Firle Whole Estate Plan
The Gage family have owned 7,500 acres of Sussex Downland, five villages, 114 houses, seven farms, eighteen yards, two pubs, and many businesses for over 500 years. Since forming in 2011 the South Downs National Park have asked landowners to explain the value of their holdings. Lord Gage tasked us with bringing together his records and articulating Firle's relevance, vision, and commitments. Our response is an estate plan that explains local habitats, infrastructure, archaeology, farming, business, and villages using two years of our own research.
A greenhouse in the ICA for Peter Jensen's fashion show. The metal frame taken from it's suburban leafy context, was freed from its glass, painted bright white and raised on plinths to accommodate the colourfully dressed models inside one of the ICA's top floor grand rooms.
In a tired flat at the centre of Shoreditch, a series of excavations unearthed an Athenian courtyard from within a warren of magnolia box rooms. Our Greek clients had a tight budget so we made their apartment exciting by removing things rather than adding. We revealed lots of height and the beautiful old timber.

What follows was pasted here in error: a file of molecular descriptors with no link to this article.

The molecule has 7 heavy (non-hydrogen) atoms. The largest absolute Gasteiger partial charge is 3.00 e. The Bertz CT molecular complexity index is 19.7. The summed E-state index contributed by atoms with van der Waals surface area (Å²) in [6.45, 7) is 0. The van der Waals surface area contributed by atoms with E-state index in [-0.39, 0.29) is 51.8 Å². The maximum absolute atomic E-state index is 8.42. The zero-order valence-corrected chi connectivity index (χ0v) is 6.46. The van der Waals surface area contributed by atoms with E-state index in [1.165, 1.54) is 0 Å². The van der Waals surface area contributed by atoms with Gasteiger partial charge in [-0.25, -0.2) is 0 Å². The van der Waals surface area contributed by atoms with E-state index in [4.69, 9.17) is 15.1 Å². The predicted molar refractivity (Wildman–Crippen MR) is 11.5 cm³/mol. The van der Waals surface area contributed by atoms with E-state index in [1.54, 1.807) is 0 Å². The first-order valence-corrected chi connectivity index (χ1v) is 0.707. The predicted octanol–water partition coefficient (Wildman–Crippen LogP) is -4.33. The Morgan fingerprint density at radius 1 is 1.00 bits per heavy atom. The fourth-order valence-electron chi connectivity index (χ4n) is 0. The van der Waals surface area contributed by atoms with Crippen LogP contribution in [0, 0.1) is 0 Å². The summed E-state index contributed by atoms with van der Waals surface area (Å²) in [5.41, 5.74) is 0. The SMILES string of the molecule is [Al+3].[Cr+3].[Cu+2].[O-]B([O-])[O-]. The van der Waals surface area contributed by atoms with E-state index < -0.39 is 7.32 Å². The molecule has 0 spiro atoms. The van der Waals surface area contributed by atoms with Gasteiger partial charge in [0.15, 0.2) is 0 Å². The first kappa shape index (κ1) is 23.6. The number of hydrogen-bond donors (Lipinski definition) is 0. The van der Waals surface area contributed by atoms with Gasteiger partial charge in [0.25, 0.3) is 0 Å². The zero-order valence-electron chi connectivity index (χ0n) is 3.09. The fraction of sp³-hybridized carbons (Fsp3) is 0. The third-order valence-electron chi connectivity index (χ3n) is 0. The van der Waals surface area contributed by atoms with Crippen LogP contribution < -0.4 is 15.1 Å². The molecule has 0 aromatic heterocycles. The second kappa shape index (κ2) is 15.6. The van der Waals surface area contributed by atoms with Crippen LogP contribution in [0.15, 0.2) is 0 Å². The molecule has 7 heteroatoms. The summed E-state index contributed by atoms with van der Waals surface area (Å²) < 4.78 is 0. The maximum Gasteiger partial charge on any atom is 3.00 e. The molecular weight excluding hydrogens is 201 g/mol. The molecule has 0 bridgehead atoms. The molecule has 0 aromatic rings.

In 2016, Laura and John bought a farm cottage that the agent told us was impossible to extend. The cottage has a colourful past - once home to a one-legged poacher and then the young officer who led the D-Day attack on Pegasus Bridge. The house is perfect but the routes across the gardens were poor, we imagined a walled garden with lean-to outbuildings for a kitchen and bedroom. The site is an Archaeological Notification Area in a National Park, our neighbour is Listed, and the house looks at Firle Place across protected parkland. We worked hard with Lewes District Council and our contractors JHPaynes and finished in 2019.